[FoRK] Subjective value

Eugen Leitl <eugen at leitl.org> on Wed Aug 29 13:24:23 PDT 2007

On Wed, Aug 29, 2007 at 01:03:47PM -0700, Aaron Burt wrote:

> Ah.  I was worried that you were saying that.

Perhaps insufficiently worried.
 
> You assume that non-potable water is abundant (in the air or otherwise)

Vater vapour is abundant, even in the desert, especially in a closed-circuit
environment with metabolising animals in it.

> and that high-quality manufactured goods (and spares) are always easily

A world where grassroot (as in, consumed few meters from where it's produced,
personally owned installations) electricity is one order of magnitude cheaper
than now is very different from today.

> available.  Not good assumptions given geography, transport and money issues.

Let's say I give you a self-inflating dome home made from polymer PV, with
a solid-state heat pump and a hydrogen/oxygen fuel cell, buffered by gas
bags filled by an electrolysis cell. The entire assembly for a whole
family would be a few k$, and fit in the back of a hillbilly EV truck.

You think that's not a game changer for rural places everywhere?
Add wireless mesh with LEO routed backing, and there's no need
for fiber. You could sit down smack in the middle of Gobi, which
is a damn lot easier to terraform than Mars.
 
> Also assumes there's biofuel and advanced battery tech sufficient to

Biofuel doesn't work.

> replace all transport fuel needs, and that we can replace all necessary

Why do you need battery tech if you have very cheap kWh?

> industrial chemistry that currently depend on petrol feedstock.

What is petrol other than fossil fixated CO2? There's plant, carbonates
and plain air everywhere (with sufficiently cheap kWh, I can make you
methanol from thin air).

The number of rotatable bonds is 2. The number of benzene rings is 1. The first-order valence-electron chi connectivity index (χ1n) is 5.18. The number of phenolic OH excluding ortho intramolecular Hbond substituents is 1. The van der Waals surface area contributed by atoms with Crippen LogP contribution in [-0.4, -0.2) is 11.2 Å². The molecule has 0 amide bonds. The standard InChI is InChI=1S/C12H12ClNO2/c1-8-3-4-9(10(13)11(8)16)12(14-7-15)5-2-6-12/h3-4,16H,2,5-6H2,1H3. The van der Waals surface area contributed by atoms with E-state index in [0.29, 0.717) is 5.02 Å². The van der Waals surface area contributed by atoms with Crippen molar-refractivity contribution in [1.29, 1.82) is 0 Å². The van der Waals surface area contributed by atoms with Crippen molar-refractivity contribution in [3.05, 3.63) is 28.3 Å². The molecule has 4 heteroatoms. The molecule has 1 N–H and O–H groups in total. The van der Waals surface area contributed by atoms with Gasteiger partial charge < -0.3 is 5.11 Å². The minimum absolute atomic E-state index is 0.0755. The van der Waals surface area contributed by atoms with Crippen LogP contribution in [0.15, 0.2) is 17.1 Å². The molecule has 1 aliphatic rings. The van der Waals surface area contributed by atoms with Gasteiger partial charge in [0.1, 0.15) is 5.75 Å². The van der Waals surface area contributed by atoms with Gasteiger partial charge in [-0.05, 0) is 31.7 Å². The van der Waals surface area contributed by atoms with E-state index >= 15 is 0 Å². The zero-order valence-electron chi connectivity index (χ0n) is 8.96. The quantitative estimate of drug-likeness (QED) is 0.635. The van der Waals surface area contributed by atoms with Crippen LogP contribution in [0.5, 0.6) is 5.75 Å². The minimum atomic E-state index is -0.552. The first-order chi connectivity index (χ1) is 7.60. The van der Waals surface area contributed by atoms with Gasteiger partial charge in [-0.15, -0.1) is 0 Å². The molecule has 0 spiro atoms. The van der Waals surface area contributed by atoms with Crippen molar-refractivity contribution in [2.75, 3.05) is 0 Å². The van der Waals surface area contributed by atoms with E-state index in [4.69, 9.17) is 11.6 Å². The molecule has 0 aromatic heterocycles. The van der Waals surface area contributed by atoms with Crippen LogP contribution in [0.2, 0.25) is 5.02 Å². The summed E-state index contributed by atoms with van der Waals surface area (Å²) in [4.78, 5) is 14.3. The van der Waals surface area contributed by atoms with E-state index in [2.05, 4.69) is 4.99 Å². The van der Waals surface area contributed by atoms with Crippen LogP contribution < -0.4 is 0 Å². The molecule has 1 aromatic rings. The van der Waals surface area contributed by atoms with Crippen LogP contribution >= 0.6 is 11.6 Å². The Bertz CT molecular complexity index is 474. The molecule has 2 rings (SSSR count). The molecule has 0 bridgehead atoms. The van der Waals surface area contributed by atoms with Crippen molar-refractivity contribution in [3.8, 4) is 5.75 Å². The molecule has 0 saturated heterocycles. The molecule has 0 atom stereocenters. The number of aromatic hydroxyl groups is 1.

> We're close on the transport fuels/batteries, assuming folks can handle

What's wrong with methanol, or a simple EV?

> *much* higher transport costs, heavier usage of trains and ships and the

Why higher? The cheaper your kWh, the lower transport costs.
We live in a world where energy is scarce, while only tapping
some 10^-4 of what hits this planet; nevermind what passes
through cislunar space (which is more than enough to boil
lead on Earth surface -- eat flaming death, global warming). 


> attendant multi-week lead times, and fuel/battery costs that put
> personal automobiles in a class with private planes.

You seem to have taken the wrong reality branch. Either we're
going to bite the dust, or we'll rise to outshine the gods.
 
> We're working on the industrial chemistry.  It's mostly a university
> research thing as far as I know, but we still have a lot we can recover
> from WWII Germany and the pre-petrol era.  (I understand we'd been
> making cellulosic ethanol with weak-acid hydrolysis over 100 years ago.)

Biofuels don't work.
 
> Interestingly enough, I recently read a paper that stated that oil crops
> can produce the same amount on the same acreage if grown organically
> rather than chemically.  So we don't need to waste precious petrol on
> fertilizers and pesticides just to grow biodiesel.

Biofuels don't work.
 
> Solar energy don't cost a penny.  Getting it in good quantities, in a

But the antennas to catch it do. Let's say PV panels which last a few
summers at some 10% efficiency cost you 1$/m^2. What then?

> usable form that's in the right place at the right time, OTOH, is what
> my wife works on now (Ag Sci) and what I hope to work on (EE).

Plants do worse than 0.5% efficiency (fossil does much, much worse,
you're living on burning dead dinos), and none of it is in direct
consumable kWh. 

On the long run, there's no difference between Ag Sci and EE, anyway.

-- 
Eugen* Leitl <a href="http://leitl.org">leitl</a> http://leitl.org
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